Starmer said there needed to be a fundamental shift across all departments to a “prevention first” policy. He also spoke about his experience as Director of Public Prosecutions.

Rachel Reeves, in her speech as Shadow Chancellor of the Exchequer, said Labor was the party of a strong and robust economy.

Reeves said the mini-budget proposed by Chancellor Kwasi Kwarteng had seen a return to trickle-down economics, which “has been tried, tested and failed”.

She continued:

  • workers are paying for tax cuts for the wealthy and that the recent mini-budget was also putting the economy at risk.
  • Putin’s war has exacerbated the problems, but the UK’s unique exposure to rising energy prices is due to the Conservative government.

It is also committed to becoming:

  • the “first green chancellor”, and proposed an alternative green prosperity plan, which would invest in solar, wind, tidal, hydrogen and nuclear energy.

It is also committed to:

  • a national wealth fund, where Labor will work with companies to invest in new industries, and the taxpayer would get a return on that investment.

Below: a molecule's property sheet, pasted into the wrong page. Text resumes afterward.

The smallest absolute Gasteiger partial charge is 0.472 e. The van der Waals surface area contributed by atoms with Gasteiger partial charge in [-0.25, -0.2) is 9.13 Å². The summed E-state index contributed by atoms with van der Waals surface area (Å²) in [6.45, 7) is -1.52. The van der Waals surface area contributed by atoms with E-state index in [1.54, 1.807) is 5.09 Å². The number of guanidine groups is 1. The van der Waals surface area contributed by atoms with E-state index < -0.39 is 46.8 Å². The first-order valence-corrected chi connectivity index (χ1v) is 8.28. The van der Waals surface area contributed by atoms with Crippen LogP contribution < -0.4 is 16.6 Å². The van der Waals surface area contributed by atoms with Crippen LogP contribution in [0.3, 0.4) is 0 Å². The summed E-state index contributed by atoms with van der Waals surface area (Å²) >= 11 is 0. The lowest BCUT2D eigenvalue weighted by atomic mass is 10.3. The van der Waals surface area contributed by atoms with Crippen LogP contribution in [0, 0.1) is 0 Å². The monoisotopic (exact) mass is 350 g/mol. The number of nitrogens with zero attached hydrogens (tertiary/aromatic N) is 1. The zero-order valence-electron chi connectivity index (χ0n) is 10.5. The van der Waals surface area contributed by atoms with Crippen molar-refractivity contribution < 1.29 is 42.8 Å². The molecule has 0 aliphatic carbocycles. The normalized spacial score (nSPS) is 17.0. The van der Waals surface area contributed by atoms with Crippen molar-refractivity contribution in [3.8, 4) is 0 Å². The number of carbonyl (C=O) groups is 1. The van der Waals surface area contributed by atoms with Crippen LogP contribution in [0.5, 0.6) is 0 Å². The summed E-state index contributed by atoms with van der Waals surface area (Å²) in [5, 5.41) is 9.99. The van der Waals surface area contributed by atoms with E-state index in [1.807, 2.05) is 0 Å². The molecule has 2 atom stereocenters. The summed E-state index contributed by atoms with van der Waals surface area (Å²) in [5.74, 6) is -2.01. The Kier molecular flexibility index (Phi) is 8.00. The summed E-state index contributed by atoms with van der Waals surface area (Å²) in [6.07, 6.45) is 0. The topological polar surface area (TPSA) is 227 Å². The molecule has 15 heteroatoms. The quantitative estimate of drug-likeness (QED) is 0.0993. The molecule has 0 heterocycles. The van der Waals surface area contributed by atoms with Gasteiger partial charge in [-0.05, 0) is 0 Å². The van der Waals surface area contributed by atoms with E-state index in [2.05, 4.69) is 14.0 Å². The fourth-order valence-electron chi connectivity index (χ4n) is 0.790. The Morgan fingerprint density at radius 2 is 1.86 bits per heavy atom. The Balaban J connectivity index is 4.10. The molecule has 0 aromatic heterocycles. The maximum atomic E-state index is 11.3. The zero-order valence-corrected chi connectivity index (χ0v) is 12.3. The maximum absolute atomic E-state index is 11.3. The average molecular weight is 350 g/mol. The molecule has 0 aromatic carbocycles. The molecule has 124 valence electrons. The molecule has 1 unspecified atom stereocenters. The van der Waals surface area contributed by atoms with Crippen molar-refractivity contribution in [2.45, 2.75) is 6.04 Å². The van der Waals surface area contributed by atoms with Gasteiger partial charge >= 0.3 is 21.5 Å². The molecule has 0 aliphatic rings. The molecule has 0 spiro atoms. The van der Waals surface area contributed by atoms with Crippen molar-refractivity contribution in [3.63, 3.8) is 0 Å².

• abolish professional rates and replace them with a “fairer system”, which would allow companies to obtain revaluation discounts immediately, rather than waiting several years.


We will work closely with MPs and peers to influence a number of bills and inquiries:

National Security Bill: The bill has returned to the House of Commons and is currently at committee stage.

Upgrade and Regeneration Bill: The bill has returned to the House of Commons and is currently at committee stage.

The Trade Bill (Australia and New Zealand): The bill has returned to the House of Commons and is currently at committee stage.

Public Order Bill: The bill will return to the Commons for report stage on October 17.

Northern Ireland Protocol Bill: The bill will return to the Lords for its second reading on October 11.